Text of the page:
Oman is a country that has experienced severe changes in the last century and often is an important mediator in Middle Eastern Politics, serving as a middleman between Iran and Saudi Arabia. Yet, the country which entered modernity and industrialization only in 1971 – yes, that’s just 47 years ago – is seldom present in Western media. In fact, many of my friends didn’t know Oman when I first told them I was heading there, and most of those who knew that such a country existed in “the East,” asked me if I wasn’t afraid of the terrorists living their.

      I had to disappoint their expectations, as I wasn’t about to meet terrorists but very welcoming and friendly Omanis that actually knew much more about Germany and Europe than most of the latter seem to know about Oman. Therefore some quick facts about Oman: The country is the only one in the world where Ibadi Muslims are a majority of the citizens (about 40%, the rest being Sunnī or Shī’a), a very old distinct theological and legislative tradition of Islam whose origins date back to conflicts about political leadership under the third and fourth caliphs of Islam. In fact, many fundamentalist and radical Sunnīs and Shī’ites consider the Ibadis infidels.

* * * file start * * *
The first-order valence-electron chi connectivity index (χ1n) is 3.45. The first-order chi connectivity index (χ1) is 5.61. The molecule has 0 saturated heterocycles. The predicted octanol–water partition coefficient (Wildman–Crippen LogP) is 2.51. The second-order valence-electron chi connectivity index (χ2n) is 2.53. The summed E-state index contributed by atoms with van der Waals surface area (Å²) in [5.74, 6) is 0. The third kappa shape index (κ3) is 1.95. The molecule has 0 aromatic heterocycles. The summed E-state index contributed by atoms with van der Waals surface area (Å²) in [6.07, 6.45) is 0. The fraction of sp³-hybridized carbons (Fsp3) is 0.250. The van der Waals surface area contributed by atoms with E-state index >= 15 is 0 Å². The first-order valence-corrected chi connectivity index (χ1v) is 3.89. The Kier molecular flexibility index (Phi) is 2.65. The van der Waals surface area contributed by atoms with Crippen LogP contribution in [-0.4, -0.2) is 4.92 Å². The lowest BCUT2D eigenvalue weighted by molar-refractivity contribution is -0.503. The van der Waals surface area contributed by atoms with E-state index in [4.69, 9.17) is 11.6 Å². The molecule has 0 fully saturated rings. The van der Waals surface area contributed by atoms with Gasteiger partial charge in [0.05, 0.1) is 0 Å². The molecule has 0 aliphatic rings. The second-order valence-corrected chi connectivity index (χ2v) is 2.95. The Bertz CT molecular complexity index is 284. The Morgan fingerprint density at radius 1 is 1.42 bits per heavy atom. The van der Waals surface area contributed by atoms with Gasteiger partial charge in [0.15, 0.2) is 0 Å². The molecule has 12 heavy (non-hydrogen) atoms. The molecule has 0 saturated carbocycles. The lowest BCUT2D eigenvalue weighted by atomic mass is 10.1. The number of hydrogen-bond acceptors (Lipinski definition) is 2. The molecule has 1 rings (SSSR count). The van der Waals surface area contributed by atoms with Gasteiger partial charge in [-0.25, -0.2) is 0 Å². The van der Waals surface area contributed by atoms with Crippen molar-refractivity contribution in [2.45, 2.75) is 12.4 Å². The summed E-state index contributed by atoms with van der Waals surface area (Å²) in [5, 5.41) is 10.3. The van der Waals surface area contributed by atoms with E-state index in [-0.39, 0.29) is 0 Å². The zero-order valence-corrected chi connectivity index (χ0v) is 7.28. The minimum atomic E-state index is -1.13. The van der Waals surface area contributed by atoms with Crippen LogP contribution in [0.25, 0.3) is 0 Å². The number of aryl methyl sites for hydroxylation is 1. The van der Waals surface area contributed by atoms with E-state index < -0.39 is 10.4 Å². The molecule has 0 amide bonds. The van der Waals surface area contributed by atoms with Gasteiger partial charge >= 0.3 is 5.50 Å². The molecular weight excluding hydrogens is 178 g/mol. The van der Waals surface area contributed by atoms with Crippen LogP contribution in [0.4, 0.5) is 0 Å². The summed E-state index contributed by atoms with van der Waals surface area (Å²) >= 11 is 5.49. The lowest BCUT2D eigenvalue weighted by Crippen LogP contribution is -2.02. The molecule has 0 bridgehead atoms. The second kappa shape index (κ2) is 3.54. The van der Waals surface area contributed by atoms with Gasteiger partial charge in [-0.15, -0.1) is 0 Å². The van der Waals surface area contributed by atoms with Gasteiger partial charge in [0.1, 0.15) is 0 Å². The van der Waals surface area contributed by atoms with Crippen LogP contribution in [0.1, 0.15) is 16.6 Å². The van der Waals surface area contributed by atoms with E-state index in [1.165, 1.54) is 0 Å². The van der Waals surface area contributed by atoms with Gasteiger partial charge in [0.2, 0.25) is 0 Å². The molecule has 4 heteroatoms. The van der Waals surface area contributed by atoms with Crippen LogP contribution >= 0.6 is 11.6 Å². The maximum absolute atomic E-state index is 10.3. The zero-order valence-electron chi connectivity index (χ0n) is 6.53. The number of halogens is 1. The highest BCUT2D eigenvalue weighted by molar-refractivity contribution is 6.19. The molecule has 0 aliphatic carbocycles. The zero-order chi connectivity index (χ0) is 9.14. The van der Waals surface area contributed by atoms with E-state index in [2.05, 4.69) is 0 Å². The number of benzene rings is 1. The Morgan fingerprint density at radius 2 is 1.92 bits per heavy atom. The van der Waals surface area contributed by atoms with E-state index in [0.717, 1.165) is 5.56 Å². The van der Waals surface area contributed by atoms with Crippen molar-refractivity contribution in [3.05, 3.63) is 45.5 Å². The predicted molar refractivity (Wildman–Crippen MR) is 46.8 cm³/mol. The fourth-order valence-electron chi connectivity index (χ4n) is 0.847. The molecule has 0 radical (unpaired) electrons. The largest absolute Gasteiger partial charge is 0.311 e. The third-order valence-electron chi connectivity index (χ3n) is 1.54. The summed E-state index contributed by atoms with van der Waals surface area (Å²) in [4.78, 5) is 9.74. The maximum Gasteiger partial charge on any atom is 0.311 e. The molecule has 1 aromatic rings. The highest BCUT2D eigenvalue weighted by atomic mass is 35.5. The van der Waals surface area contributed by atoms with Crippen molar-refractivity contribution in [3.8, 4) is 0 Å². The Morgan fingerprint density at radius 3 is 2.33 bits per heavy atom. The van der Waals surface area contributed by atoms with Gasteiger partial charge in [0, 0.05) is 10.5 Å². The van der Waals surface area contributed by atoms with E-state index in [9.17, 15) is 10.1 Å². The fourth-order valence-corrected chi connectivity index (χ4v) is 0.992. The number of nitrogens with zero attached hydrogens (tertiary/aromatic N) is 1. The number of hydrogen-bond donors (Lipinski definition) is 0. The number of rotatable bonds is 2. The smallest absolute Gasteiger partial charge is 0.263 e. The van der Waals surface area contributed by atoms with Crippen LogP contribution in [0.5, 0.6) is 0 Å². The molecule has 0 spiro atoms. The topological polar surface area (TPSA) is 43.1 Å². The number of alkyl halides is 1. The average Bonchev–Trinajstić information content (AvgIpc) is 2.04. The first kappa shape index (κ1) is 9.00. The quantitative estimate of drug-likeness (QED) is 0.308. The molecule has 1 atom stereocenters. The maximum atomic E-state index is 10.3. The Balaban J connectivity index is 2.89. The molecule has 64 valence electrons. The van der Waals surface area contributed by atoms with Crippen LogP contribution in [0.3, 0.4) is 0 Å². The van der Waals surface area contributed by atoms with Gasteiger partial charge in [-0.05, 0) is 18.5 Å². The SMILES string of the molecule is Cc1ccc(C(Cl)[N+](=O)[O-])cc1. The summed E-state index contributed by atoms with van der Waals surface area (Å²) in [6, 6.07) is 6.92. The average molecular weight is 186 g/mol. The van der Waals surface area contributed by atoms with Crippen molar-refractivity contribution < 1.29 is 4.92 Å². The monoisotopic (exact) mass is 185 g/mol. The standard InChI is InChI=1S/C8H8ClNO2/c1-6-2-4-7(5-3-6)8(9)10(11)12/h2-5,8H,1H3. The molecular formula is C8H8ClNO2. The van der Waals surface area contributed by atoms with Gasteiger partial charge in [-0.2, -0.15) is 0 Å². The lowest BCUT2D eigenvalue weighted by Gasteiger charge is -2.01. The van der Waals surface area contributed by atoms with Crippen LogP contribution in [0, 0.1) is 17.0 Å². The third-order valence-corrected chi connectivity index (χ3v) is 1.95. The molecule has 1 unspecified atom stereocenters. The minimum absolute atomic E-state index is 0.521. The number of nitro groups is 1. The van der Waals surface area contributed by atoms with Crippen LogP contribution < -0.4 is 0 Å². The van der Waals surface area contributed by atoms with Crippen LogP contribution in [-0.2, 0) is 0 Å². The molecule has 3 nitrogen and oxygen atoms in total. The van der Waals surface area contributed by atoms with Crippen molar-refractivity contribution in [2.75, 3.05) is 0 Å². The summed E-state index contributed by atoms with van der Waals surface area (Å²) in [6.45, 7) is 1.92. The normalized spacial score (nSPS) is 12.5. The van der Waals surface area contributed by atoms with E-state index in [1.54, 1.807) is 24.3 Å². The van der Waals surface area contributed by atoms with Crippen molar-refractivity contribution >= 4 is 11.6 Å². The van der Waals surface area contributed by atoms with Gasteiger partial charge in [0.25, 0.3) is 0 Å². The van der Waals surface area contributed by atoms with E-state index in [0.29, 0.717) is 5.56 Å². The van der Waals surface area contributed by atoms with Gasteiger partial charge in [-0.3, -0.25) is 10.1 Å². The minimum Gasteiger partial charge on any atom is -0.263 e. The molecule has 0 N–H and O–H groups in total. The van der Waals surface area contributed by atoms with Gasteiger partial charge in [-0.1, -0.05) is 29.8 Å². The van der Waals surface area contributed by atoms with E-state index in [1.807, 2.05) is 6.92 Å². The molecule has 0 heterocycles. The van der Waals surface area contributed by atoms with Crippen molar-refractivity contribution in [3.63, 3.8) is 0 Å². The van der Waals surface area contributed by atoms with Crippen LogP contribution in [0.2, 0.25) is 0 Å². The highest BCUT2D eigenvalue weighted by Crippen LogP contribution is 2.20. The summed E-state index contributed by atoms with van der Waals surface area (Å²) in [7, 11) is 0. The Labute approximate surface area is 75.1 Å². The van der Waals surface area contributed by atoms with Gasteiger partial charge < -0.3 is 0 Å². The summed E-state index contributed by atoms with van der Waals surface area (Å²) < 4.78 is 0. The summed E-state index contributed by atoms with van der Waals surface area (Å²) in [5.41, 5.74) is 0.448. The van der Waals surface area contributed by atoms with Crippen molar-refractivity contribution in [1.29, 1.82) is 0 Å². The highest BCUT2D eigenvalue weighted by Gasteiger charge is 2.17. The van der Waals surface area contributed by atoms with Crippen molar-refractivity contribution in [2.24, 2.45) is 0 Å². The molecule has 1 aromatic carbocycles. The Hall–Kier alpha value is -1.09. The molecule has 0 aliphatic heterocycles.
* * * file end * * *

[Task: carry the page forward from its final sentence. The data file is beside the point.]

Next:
The Omanis normally wear a white dishdasha and a colorful kumma as headwear, it’s actually by law the country’s citizens clothing. The monarch, Sultan Quaboos, overthrew his father in 1971, who blocked the economic modernization of the country by isolating Oman from international relations and trade. When the new Sultan took overtook the power in the Gulfstate, only a few kilometers of roads were existent, today a network of over 2000 km of roads is in operation. Also, the economy of the small state was modernized and is now heavily dependent from oil and gas. Still, Oman is the country in the Gulf with the least oil reserves, which results in the necessity of the intelligent use of soft power in politics. Due to the long isolation of the country, many traditions and the structures of the Omani society have largely preserved as well as the beautiful nature of the desert state.

      Beautiful mountains, wadis, deserts and seasides await the traveler in this pearl of the desert.

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